Ithaca, N.Y. — Two leagues. Seventeen teams. And a full week of competitive, high-level, high-stakes Ithaca basketball — finally, on the court where it belongs.

The playoffs for the 2014 GIAC Summer Basketball League kick off on Monday. The five-day competition will culminate with the finals on Friday.

Hundreds of Ithacans and others from around the region will attend — bringing lawn chairs, food and, of course, a love of basketball.

“It’s just dynamite,” said Leslyn McBean-Clairborne, deputy director of GIAC, of the tournament.

“It’s going to be quite a playoff because these teams are ridiculously good … and you can quote that.”

(Images courtesy of GIAC’s Facebook page)

This year’s tournament has a special importance, McBean-Clairborne said, because it’s the first time it will be held on the brand new Melvin L. Bell court.

Last year, the games were played on a court on Wood Street. That was OK, but felt too displaced from the GIAC center and the heart of the community it belongs to. The GIAC tournament has been held since the 1970s.

“It’s so extremely valuable to have (the court) back here and in a neighborhood where it originally was,” McBean-Clairborne said. “It’s a big deal to have the games back home.”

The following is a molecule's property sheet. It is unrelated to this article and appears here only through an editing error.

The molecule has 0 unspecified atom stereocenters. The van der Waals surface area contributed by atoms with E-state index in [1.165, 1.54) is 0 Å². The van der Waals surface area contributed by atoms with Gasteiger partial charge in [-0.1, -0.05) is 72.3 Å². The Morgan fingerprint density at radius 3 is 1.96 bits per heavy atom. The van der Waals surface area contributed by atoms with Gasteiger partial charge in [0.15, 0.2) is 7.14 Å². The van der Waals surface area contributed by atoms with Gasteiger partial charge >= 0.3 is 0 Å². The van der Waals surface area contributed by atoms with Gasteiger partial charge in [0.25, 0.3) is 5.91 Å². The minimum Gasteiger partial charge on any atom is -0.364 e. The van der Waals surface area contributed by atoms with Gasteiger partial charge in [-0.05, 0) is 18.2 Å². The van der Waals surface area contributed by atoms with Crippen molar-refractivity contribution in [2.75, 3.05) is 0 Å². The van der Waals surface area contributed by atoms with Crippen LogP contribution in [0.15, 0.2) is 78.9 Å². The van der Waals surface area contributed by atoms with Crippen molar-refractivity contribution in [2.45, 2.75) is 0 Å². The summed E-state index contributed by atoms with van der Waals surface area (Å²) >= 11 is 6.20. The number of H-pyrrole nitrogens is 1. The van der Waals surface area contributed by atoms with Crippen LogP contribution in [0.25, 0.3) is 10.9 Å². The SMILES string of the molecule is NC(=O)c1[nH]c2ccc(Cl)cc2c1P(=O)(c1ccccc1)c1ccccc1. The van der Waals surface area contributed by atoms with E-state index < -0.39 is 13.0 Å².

Related: Basketball court in Ithaca to be rededicated to Melvin Bell on Tuesday

Neighbors will come throughout the week to watch. There are five varsity youth teams, three teams in the JV groups, and nine adult teams competing, with at least 10 players per team.


Participants range in age from 11 to close to 50. There’s a wide diversity of “race, color, creed and country,” McBean-Clairborne said. Teams come from Cornell University, Newfield, Cortland, Elmira, Corning and elsewhere.

McBean-Clairborne is excited for the tournament. (Courtesy of the county legislature website.)

They’ve been competing since June in the league to determine the playoff structure. Through the weeks-long league, McBean-Clairborne said, teens improve more than just their free-throw shooting.

“For many weeks of the summer, these kids have nothing to do,” said McBean-Clairborne, who also sits on the Tompkins County Legislature. “But this is a way to keep them engaged.”

“We find the coaches in our community, and kids get to identify with another adult who could be a mentor for them or a support system for them should that need arise. …

“There are so many factors to having this league and positive, tangential things that you would not imagine.”

As for McBean-Clairborne, she says she’ll be there among the fans.

“I’m excited, thoroughly,” she said. “Can’t you tell?”

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Jeff Stein is the founder and former editor of the Ithaca Voice.